I belong to ARP and get their magazine and newsletters. The stories are endless of people who had good careers that just vanished during one of the many burst economic bubbles that seem to plague the American economy, and that isn’t even factoring in the youth worship in this country that also leads to lost jobs when people get older—ignoring studies that prove older workers are much better qualified and more productive than most younger workers.

        You also mention how a heart attack or cancer can destroy a life. It doesn’t have to be a disease. It can be a car accident that cripples a person and lands them in the hospital for endless surgeries. Or what happens when there is a family with only one person working who supports the wife or husband to stay home and raise the kids. If the working partner dies without warning, that income is lost—gone forever.

        I remember one assembly at the high school where I taught. This woman came to talk to the kids about the importance of being a lifelong leaner so as adults they would be ready to go back to school to be reeducated into a different job field. She was a college educated housewife who never worked a day in her life. She married her college sweetheart who became a doctor, who without warning had a massive heart attack and died in his early forties leaving her and her three children without any income and mired in the debt that had financed their lavish lifestyle. She lost everything and had to reinvent herself to find a low paying job just to keep her family together and then she wrote about it leading to her becoming a motivational speaker. But how many people end up with that option? Not many.

        It’s true that some people make bad decisions in their youth but it is also true that people who make good decisions get blindsided later in life. There is no guarantee. And this is why I prefer to vote for politicians who support unions, public education and Social Security. Without a public education system that’s required to teach everyone by law no matter what, there would be no guarantee of an education at all. The same laws that monitor public education do not apply to private sector education. In a country where most of the jobs now require a college education, what would happen to those who were left behind because there were no public schools to educate them?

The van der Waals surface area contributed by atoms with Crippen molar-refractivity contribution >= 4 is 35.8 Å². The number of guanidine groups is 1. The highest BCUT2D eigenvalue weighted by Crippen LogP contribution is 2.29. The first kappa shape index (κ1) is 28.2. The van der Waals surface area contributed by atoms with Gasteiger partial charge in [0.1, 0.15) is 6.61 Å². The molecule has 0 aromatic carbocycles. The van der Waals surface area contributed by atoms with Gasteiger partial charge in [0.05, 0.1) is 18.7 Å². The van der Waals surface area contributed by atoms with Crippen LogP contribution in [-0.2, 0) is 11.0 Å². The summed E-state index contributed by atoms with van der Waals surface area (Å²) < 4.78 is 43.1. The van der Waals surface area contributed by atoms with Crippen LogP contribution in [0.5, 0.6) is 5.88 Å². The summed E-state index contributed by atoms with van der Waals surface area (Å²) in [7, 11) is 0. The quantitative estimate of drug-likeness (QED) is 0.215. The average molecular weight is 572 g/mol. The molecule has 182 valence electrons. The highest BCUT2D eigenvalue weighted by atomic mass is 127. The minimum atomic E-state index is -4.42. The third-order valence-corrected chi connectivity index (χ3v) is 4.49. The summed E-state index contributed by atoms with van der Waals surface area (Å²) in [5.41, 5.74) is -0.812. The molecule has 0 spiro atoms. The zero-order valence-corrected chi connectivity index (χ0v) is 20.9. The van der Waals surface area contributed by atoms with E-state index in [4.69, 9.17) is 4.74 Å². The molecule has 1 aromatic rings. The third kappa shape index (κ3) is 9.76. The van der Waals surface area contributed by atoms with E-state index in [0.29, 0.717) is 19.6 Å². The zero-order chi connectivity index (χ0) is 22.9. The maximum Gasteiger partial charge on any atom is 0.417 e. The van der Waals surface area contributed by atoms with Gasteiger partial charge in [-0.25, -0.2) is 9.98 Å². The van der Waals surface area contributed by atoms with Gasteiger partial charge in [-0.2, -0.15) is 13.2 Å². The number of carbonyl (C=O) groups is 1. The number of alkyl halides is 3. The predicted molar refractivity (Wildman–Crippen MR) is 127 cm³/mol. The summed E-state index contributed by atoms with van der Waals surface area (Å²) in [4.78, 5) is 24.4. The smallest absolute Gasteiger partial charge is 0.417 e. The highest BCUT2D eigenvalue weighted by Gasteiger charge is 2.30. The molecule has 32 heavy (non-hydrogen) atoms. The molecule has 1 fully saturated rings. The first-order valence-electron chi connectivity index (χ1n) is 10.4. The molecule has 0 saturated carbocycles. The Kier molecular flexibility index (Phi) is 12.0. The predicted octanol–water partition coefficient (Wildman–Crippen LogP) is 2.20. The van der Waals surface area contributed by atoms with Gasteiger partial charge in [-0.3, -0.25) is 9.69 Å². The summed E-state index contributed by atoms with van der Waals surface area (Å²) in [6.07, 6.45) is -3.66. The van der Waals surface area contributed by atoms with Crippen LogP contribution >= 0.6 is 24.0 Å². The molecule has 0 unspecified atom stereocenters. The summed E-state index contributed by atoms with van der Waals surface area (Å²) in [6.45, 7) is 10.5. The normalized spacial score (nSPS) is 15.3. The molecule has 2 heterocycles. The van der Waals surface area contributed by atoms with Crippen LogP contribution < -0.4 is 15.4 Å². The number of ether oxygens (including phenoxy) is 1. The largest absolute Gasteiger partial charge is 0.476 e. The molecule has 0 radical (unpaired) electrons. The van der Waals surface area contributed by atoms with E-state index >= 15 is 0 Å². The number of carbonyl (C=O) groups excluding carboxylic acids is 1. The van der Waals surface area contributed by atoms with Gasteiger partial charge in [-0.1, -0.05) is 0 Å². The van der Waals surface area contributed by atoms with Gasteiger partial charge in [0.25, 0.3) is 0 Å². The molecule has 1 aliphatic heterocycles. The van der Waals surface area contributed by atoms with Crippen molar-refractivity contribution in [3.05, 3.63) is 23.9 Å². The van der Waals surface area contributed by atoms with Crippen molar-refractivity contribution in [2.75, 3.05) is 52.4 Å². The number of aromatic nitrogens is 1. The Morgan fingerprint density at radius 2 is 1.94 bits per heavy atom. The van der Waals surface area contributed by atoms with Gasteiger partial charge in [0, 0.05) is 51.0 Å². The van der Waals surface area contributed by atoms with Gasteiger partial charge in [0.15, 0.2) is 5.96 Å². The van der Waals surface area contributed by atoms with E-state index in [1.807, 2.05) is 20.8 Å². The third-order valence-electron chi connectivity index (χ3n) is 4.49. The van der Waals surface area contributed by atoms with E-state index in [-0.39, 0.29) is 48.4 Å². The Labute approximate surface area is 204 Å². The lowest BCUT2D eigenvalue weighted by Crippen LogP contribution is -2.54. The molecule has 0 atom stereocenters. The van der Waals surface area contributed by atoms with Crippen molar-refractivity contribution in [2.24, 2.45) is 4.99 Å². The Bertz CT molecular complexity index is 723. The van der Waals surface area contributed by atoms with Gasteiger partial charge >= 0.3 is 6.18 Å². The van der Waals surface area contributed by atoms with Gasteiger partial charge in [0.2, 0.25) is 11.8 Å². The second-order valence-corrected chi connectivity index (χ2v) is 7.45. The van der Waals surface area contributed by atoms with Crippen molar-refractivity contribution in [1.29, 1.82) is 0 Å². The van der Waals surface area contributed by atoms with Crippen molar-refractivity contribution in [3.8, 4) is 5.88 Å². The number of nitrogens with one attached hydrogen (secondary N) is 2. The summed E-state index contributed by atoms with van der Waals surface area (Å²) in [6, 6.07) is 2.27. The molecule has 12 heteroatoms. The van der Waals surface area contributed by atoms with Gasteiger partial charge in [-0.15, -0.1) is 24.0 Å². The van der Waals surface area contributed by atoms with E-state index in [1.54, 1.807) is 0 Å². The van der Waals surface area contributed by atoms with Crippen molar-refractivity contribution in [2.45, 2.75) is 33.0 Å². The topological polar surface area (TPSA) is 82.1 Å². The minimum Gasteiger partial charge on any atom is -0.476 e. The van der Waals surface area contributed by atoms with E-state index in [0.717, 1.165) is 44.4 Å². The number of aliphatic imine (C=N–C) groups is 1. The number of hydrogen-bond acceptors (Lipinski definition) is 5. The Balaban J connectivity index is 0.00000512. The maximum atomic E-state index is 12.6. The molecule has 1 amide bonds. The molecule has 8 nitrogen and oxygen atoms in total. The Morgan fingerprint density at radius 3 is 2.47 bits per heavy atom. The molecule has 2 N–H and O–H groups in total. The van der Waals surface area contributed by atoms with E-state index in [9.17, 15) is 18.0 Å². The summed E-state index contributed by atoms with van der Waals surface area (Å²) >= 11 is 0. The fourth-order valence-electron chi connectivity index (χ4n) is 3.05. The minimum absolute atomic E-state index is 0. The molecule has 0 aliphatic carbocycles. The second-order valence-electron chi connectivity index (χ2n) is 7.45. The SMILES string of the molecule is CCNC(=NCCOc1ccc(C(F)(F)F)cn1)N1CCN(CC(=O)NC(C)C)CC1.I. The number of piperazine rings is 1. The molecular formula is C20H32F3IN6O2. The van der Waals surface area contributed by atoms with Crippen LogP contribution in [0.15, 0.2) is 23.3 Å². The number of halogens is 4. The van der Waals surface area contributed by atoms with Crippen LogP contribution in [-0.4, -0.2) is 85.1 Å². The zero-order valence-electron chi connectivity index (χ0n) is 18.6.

3. Thanks for mentioning unions. There’s a lot of anti-union sentiment among young people who don’t realize how much unions have contributed to whatever security American workers enjoy. How quickly people forget!

        Outsourciing has a lot to do with avoiding paying people salaries they can live on, the very thing that unions fought so hard to get. Not everything can be fixed.

      4. The war against labor unions has been going on since the beginning. It seems as if the super wealthy can’t stand anyone else to have any influence over the decisions of government.

        Recently I read an opinion piece that pretended to be exposing the undue influence of the teacher unions by pointing out how much they were spent on lobbying in DC.

        What the opinion piece did not mention was that the super wealthy—for instance: the Koch brothers; Walton family, Bill Gates, Bloomberg, Hedge Funds, etc—and corporations are spending for lobbying is a LOT MORE.

        And I wonder how many middle class and poor Americans, who support the end of labor unions, have lost the ability to think when it is the labor unions that are the only voice working class Americans have to represent their interests.

      5. Those who don’t know history are doomed to repeat it? We kill off the unions and have to fight for salaries and benefits that can support a family. Just like we did at the beginning of the 20th century.

        We appear to be going backward, socially and culturally. I know things are cyclical and in theory, we’ll swing the other way — eventually — but I doubt I will live to see it.

        The VA is a godsend for a lot of vets. I have several friends who could not survive without it. It’s the best medical care money can’t buy. Medicare is far better than nothing, but a LOT more expensive than the VA.

        Social Security is pathetic … but again … a whole lot better than nothing. We would be out on the street without it. We may be out on the street anyway, but for now, we are warm and dry, if poor.

        I suppose what puzzles me is that the big corporations that are busily chipping away at society are killing off their own customer base. The poorer people get, the less they consume. But they don’t see the connection. It’s a long spiral downward.

      6. “big corporations that are busily chipping away at society are killing off their own customer base. The poorer people get, the less they consume”